It is not the definitive answer to domestic violence, but it is a great starting point and when men and boys, bystanders and communities stand up against violence, homes are made safer for women and families.

It is based on the basic principle that human rights start with each and every one of us as we can take responsibility for what know goes on around us.

Breakthrough is a global human rights organisation empowering individuals and communities to stand up for universal human rights. Bell Bajao is one of its campaigns which started in India but is now going global.

It stands for standing up against abusive behaviour.

To see more:

Participate in community work
Become a friend on facebook
Watch work on You tube
Join email list and stay in the loop about events and issues
Support Breakthrough with a donation

Thursday, 6 December 2012

Gujarat's wildlife

We only visited Sasan Gir but there was a distinct purpose to that visit which was to see if we could spot the only lions left in India and indeed we did. But we enjoyed lovely game drives seeing the other wildlife that the park had to offer and even the areas beyond the park.The park is mainly teak and the leaves were just beginning to turn transparent and as thin as fine embroidery. 

Our camp was right next to a reservoir which was full of the most beautiful herons, ibises, kingfishers and bee eaters. Our drive back to the camp came to an abrupt stop on our first day when I spotted something long and black in our path and as we came closer a black cobra lifted its triangular head to greet us but mercifully it did not spit on us. This was our first ever encounter with a snake, and a venomous one at that in India, and it left us all a little shivery and quite excited that we had seen it so close. 

The park was full of spotted dear and we were soon going to discover that they are a predator's favourite food. As we were driving along early one morning our guide spotted a leopard, sitting not very far from us, with its beautiful spotted back to us. It was being partly shielded by a termite mound and on the other side of the termite mound a small herd of spotted deer were grazing oblivious to the leopard's presence. Within a flash it bounded over and made a dash for one of the young ones and within a minute it had apprehended it and it was lying lifeless in its jaw. The leopard walked casually but cautiously away holding on to its catch while the mother stood emitting plaintive cries for the loss of her baby. There was no time for cameras, no time to even breathe, it was too close, too raw and  distinctly unforgettable.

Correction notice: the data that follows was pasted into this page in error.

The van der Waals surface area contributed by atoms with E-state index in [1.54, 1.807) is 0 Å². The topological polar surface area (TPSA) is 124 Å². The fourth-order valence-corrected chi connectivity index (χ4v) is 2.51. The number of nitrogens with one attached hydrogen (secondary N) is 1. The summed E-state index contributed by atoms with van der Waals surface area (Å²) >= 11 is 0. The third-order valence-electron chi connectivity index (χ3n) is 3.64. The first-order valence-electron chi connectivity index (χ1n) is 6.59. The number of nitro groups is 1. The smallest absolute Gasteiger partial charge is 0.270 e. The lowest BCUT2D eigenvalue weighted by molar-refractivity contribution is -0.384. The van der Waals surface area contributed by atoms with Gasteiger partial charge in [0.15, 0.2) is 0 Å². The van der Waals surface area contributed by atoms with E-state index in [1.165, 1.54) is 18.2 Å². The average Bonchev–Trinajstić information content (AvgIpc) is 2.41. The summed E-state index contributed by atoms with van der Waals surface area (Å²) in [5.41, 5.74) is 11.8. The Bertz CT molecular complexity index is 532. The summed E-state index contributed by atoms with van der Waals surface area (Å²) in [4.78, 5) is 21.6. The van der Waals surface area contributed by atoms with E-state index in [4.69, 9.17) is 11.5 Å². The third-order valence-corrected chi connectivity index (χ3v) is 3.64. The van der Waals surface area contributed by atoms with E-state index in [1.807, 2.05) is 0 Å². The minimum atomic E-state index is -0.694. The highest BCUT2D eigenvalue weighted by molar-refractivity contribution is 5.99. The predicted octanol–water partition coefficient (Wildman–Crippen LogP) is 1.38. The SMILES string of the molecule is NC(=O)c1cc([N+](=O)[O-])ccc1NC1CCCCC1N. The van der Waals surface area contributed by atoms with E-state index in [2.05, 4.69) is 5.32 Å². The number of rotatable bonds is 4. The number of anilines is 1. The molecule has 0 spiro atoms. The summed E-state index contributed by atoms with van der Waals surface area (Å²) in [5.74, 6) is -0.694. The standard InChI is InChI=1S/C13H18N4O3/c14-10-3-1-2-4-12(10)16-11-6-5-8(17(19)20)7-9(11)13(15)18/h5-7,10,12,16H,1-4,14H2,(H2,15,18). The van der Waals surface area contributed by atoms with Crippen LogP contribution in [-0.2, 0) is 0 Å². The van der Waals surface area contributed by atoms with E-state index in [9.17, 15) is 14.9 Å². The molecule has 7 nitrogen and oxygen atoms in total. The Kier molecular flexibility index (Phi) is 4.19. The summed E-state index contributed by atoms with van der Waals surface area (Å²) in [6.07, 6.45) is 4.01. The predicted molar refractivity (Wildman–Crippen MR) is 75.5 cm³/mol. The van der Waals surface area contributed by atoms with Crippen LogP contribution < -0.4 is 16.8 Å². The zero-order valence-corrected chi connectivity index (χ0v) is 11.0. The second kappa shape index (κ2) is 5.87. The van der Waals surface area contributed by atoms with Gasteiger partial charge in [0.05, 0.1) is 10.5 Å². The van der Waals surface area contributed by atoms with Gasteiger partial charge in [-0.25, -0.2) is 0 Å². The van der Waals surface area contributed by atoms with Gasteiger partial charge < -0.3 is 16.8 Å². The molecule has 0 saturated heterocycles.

We had not lost sight of the fact that after several days the cats, apart from the leopard had eluded us so we were delighted when on our last morning we came across four lionesses sitting in the path at dawn. The jeeps started arriving. News spreads fast when the lions are spotted. They seemed very unconcerened with us and after a while they got up and wandered away in the dim light before dawn. Most jeeps stayed hoping to follow them but we decided to take another route and there in our path was the most majestic of lions who strolled alongside our vehicle. When asked if this posed any danger to us our guide said lions are royals animals and they know they have nothing to fear from humans and his behaviour really said as much. He found a piece of shade in the forest and sat down allowing us wonderful views of him. 

Royal in every way and we were thrilled to have been granted an extended audience ! 

Thursday, 29 November 2012


I knew nothing about this state, other than that it is one of the most industrialised states in India and perhaps one of the richest. So I travelled there with great curiosity to see what it was like. It is, like a lot of states in India, huge and houses some 60 million people so what I saw was probably a smidgen of all the state has to offer.

Some titbits I enjoyed :

It is the home state of Gandhi, Jinnah and S.V Patel all giants in Indian history and for very different reasons.
It had one of the earliest ports in Lothal, so trade in goods and slaves was plentiful.
Slaves - yes and mercenaries - who came from Africa and made their home in Gujarat. Some tribal groups are still very evident here and they are called Sidis or Habshis.
What with Gujarat being the only place in India which still has asiatic lions you could well be confused for wondering where you were occasionally.